Brass of the Month
Copyright © 2017 Monumental Brass Society (MBS)
Page last updated 10 July 2017
July 2017 -
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It was Sir George Throckmorton's father Sir Robert who had apparently made Coughton in Warwickshire the family seat, albeit settling at no great distance from the ancestral home of the Throckmortons at Fladbury in Worcestershire. George finished his education at the Middle Temple, which he entered alongside his kinsman Sir Edmund Knightley on 1 May 1505. While Knightley, a younger son, pursued a legal career, Sir George's attendance was aimed at giving him an understanding of the law sufficient to hold his own as a landowner and in those official duties likely to come the way of those in his position. He went on to hold many posts but was also prominent at court as an esquire of the body by 1511 and king's spear in 1513. He also served in the war against France in the latter year. He married Catherine the daughter of another courtier, Sir Nicholas Vaux (later Lord Vaux) in or before 1512. George's uncle Sir William Throckmorton was a trusted servant of Cardinal Wolsey and George had a number of dealings with the cardinal and was made Steward of the lands of the bishopric of Worcester in Warwickshire and Worcestershire after requesting this and other offices in 1528. Wolsey employed Throckmorton to deal with disputes in his area of the Midlands but he was not implicated in Wolsey's fall. He was elected MP for Warwickshire in 1529 and may have sat in the both the preceding and succeeding parliaments. He was knighted in or before 1533 but imprisoned in 1537, confessing his part in the Catholic opposition to Henry VIII's reformation although in a rather confused manner that does not not clarify exactly what he had opposed. He was suspected of expressing support for the rebels in the North but there was seemingly insufficient evidence to sustain any charges. He was imprisoned again a few months later but was soon free again. In 1538, a kinsman, Richard Rich, suggested he receive building material from Bordeley Abbey following its dissolution. He flourished after Thomas Cromwell's fall, in which he may have played a minor part, acquiring a number of properties and serving again in the post of Sheriff of Warwickshire. Seven of his eight sons sat as MPs in Parliament and he also had eleven daughters. He had spent much of his life rebuilding Coughton Court, which survives today much as it as Sir George left it.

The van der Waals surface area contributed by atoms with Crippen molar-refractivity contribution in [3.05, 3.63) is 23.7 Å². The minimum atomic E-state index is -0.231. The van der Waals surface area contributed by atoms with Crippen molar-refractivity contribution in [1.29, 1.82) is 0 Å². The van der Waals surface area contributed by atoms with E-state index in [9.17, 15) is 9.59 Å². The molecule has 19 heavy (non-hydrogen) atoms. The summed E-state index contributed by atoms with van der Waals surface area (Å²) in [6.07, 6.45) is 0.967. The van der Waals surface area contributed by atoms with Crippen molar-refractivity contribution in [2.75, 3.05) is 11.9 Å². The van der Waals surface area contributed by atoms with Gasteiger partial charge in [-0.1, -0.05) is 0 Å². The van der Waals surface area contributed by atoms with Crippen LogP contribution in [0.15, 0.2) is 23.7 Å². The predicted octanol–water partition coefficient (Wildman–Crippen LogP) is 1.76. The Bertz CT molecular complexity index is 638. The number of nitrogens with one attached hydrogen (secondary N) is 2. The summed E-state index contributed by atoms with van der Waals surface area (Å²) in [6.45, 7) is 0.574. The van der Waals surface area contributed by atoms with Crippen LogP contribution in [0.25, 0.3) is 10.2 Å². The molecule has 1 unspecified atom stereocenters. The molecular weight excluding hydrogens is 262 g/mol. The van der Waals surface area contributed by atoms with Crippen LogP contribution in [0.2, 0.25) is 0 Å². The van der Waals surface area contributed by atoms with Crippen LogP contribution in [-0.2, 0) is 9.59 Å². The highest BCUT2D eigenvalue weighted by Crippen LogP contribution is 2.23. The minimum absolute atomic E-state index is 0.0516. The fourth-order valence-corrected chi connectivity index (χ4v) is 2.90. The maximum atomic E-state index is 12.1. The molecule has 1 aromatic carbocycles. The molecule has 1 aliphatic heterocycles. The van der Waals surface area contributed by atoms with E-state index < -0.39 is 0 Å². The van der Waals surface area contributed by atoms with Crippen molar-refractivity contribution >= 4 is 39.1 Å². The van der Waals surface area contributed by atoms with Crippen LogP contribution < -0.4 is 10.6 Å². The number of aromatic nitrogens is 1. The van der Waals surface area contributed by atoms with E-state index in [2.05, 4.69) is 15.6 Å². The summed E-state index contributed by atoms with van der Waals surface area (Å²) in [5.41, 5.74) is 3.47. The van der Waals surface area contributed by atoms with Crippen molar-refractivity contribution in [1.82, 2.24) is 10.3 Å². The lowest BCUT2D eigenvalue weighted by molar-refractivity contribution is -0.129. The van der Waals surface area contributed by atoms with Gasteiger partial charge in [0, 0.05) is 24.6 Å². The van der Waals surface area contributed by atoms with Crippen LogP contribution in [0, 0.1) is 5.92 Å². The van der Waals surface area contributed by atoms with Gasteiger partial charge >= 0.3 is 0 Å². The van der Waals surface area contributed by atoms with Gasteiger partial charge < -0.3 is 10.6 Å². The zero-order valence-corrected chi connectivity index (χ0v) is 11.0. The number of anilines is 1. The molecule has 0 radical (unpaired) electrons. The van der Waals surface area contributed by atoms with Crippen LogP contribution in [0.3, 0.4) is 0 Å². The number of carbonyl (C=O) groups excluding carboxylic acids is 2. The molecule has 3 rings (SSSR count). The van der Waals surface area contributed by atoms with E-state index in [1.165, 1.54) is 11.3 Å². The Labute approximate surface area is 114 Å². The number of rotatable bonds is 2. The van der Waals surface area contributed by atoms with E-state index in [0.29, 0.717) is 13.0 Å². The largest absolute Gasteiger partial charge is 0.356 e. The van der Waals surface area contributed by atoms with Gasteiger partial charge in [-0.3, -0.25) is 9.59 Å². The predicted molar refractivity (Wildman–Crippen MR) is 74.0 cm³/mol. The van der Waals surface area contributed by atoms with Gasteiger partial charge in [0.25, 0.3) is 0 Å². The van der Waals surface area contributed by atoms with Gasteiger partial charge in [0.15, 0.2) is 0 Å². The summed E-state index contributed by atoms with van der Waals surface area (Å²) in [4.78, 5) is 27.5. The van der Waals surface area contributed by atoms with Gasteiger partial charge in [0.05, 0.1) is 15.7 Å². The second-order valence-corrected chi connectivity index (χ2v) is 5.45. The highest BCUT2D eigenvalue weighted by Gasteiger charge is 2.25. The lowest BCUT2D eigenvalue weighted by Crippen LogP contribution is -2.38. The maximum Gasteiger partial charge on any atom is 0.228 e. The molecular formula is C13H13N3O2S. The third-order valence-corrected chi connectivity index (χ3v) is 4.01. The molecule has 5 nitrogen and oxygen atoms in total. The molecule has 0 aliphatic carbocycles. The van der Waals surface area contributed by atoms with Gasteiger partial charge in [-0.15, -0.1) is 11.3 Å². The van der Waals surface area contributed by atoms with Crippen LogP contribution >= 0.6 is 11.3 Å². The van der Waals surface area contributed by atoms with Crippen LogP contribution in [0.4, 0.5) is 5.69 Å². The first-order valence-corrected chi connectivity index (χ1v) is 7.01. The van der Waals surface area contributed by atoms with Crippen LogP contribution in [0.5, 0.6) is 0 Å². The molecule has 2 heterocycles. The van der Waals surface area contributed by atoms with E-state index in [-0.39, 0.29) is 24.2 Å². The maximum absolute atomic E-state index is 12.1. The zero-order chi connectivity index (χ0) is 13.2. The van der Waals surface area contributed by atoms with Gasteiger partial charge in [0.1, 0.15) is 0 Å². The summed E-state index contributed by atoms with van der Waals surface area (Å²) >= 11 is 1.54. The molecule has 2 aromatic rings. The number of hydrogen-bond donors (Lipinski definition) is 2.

This month's brass was made before the deaths of both husband and wife. Mill Stephenson dated it to c.1535 but it is likely to date from some years later.
Sir George's brass is one of the most significant belonging to those designated Coventry 3. It is set in a large Purbeck marble cover slab with a marginal inscription set in a chamfer of unusual shape. This lies on a tomb chest constructed of Purbeck marble, a couple of the panels of which show clear signs of re-
Copyright: Jon Bayliss